The problem is that councillors and the Local Government Commission are bound by the Local Electoral Act 2001, which still talks about providing effective representation of communites of interest from an FPP perspective. “Communites of interest” is basically interpreted as “suburbs” or areas with natural boundaries, etc.

    Although, clearly, the Local Government Commission is starting to get to grips with STV (witness the Central Ward), they still don’t realise that, under STV, the expression “communities of interest” means far more than just suburbs; it can mean anything people want it to mean, including race, gender, political philosophy, those for and those against local issues, etc., etc.

    Rural voters would probably have howled with dismay if the Local Government Commission had determined the Dunedin Council would be elected at-large, saying their local representation will be taken from them by city voters.

    In actual fact, bearing in mind that STV is a system of proportional representation, if all 14 councillors were elected at-large, there are sufficient voters in the Mosgiel-Taieri ward to ensure that they elect 2 councillors, and there are sufficient voters in the WC-Chalmers ward to ensure that they elect 1 councillor. All they would need do is rank-order their own candidates 1, 2, 3, etc. (in other words, vote cohesively for their own candidates) before rank-ordering other candidates (if they so wish). Their votes will accumulate upon the 2 most favoured M-T candidates, and upon the most favoured WC-C candidate, respectively, to elect those 3 candidates, and there would be nothing that city voters could do about it.

    Hopefully, once rural voters see what they’re missing out on, and come to realise that the election of all 14 councillors at-large under STV will not harm their interests (providing they don’t let it harm their interests), they will support it the next time council representation is reviewed.

    • Elizabeth

      Hi Steve, Margaret here :D
      Been enjoying your discussion and arguments, rather brilliant to say the least. Easy to understand, completely rational.
      Congratulations on the quality of your communications. 5 out of 5 stars.

  4. Steve

    My sincere apologies, Elizabeth. I had just been talking to a Margaret and didn’t make the mental switch soon enough.

  5. Steve

    Thanks for that, Richard.

    The count must be performed by computer, because, under NZ STV, all the valid votes are re-counted, over and over again, using the new keep values of those candidates who have attained the current quota, until the required number of candidates attain the quota, and computers are the only way a timely result can be produced. It is not because the count is so complicated that a computer *must* be used. In fact, the count is basically just simple arithmetic.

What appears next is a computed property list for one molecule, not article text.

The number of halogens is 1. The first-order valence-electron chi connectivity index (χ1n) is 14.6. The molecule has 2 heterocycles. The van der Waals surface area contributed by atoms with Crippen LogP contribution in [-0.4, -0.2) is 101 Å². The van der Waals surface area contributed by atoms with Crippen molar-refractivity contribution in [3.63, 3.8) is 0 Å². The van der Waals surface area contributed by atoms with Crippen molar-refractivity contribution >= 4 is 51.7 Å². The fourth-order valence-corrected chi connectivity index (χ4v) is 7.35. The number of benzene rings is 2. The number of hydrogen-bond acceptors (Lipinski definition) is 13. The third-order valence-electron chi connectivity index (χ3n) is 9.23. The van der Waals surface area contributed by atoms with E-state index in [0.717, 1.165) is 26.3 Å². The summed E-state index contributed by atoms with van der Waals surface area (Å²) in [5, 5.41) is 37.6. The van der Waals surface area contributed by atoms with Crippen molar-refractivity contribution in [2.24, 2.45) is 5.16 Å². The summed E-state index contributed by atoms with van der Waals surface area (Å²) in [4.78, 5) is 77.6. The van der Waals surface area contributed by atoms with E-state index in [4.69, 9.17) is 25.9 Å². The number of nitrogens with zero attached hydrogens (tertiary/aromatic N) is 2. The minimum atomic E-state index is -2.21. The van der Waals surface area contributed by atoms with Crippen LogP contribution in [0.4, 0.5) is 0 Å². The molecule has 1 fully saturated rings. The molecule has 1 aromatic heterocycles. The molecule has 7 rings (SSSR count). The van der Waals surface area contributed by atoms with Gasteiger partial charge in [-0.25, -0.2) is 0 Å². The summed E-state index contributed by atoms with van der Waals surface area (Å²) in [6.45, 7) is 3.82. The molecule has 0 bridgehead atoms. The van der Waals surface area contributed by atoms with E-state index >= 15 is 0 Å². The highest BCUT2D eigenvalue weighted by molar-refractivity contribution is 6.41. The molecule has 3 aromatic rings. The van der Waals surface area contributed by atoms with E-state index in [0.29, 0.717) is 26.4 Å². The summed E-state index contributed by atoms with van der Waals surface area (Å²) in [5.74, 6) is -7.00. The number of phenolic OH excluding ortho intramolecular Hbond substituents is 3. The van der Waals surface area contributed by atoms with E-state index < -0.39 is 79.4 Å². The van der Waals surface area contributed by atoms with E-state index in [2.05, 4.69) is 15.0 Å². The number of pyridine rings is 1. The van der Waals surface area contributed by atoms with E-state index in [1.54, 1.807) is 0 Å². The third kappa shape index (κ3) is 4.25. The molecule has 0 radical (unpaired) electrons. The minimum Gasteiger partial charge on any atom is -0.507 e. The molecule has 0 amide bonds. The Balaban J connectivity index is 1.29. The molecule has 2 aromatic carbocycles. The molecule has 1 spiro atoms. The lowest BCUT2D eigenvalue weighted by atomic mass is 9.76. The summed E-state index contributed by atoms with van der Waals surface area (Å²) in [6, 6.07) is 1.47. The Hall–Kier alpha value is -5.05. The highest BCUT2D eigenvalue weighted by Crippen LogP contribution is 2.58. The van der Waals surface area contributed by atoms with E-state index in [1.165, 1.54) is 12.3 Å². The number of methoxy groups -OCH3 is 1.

One of the reasons why I prepared the “Cargill 2004 Count” paper was to show local government and associated personnel that the STV Calculator was programmed absolutely correctly, following “The Great NZ Post Disaster of 2004”, which STV most unfairly took the hit for (see the STV Calculator report for Cargill 2004, at the link below, and compare the figures with the “Count” paper. You will see that the Calculator is correct, right to the last one-billionth of a vote). The problem that ocurred in 2004 did not, and has not, occurred with other contractors (of which NZ Post is no longer one) so that, or some other sort of disaster, is extremely unlikely ever to occur again – 2007 went off without a hitch.

    There are fail-safe systems in place to protect data in the event of a power failure, so that is not a concern, either.

    (I have improved the layout of the STV Calculator report, and corrected Doug Hall’s final keep value. Unfortunately, the Calculator was programmed to give *all* excluded candidates a final keep value of 0.0, when the final keep value of the runner-up candidate is always 1.0 (because his or her votes are not transferred.)

  6. Further to that,

    sure I do miss my Hillman Imp, where I could fix the thing myself, but there is no way I wouldn’t be driving my Subaru without its onboard computer these days. I know the computer works, and the car is better – that is all I need to know about it.

  7. Russell Garbutt


    Where did all the Hillman Imps go to? There used to be a lot around in Dunedin and I haven’t seen one for years.

    Steve, one question about STV that has occurred to me and I haven’t seen addressed. Why shouldn’t a voter be able to vote “against” a candidate? I can’t see why a voter, when faced with a number of candidates that they are very opposed to, shouldn’t have the option of rating however many they wish in a minus way.